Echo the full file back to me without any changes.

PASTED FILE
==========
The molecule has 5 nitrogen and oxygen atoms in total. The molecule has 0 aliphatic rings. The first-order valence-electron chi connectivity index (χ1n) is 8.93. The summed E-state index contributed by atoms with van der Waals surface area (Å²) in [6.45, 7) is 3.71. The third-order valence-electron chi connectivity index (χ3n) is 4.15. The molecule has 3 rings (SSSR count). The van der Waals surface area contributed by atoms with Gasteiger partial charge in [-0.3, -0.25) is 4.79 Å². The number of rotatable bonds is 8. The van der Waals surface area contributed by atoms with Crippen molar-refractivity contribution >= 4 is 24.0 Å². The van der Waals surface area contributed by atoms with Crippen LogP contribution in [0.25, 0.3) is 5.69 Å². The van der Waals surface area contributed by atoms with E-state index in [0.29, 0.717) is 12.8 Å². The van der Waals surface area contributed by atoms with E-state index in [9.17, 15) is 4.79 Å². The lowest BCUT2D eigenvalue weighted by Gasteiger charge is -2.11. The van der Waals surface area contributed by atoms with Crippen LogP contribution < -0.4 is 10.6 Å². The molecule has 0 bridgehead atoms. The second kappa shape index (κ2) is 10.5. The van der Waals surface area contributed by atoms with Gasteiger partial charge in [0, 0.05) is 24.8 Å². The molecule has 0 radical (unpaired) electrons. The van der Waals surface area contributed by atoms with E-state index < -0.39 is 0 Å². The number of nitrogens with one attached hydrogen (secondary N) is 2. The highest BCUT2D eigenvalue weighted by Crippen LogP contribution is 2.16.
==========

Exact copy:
The molecule has 5 nitrogen and oxygen atoms in total. The molecule has 0 aliphatic rings. The first-order valence-electron chi connectivity index (χ1n) is 8.93. The summed E-state index contributed by atoms with van der Waals surface area (Å²) in [6.45, 7) is 3.71. The third-order valence-electron chi connectivity index (χ3n) is 4.15. The molecule has 3 rings (SSSR count). The van der Waals surface area contributed by atoms with Gasteiger partial charge in [-0.3, -0.25) is 4.79 Å². The number of rotatable bonds is 8. The van der Waals surface area contributed by atoms with Crippen molar-refractivity contribution >= 4 is 24.0 Å². The van der Waals surface area contributed by atoms with Crippen LogP contribution in [0.25, 0.3) is 5.69 Å². The van der Waals surface area contributed by atoms with E-state index in [0.29, 0.717) is 12.8 Å². The van der Waals surface area contributed by atoms with E-state index in [9.17, 15) is 4.79 Å². The lowest BCUT2D eigenvalue weighted by Gasteiger charge is -2.11. The van der Waals surface area contributed by atoms with Crippen LogP contribution < -0.4 is 10.6 Å². The molecule has 0 bridgehead atoms. The second kappa shape index (κ2) is 10.5. The van der Waals surface area contributed by atoms with Gasteiger partial charge in [0, 0.05) is 24.8 Å². The molecule has 0 radical (unpaired) electrons. The van der Waals surface area contributed by atoms with E-state index < -0.39 is 0 Å². The number of nitrogens with one attached hydrogen (secondary N) is 2. The highest BCUT2D eigenvalue weighted by Crippen LogP contribution is 2.16.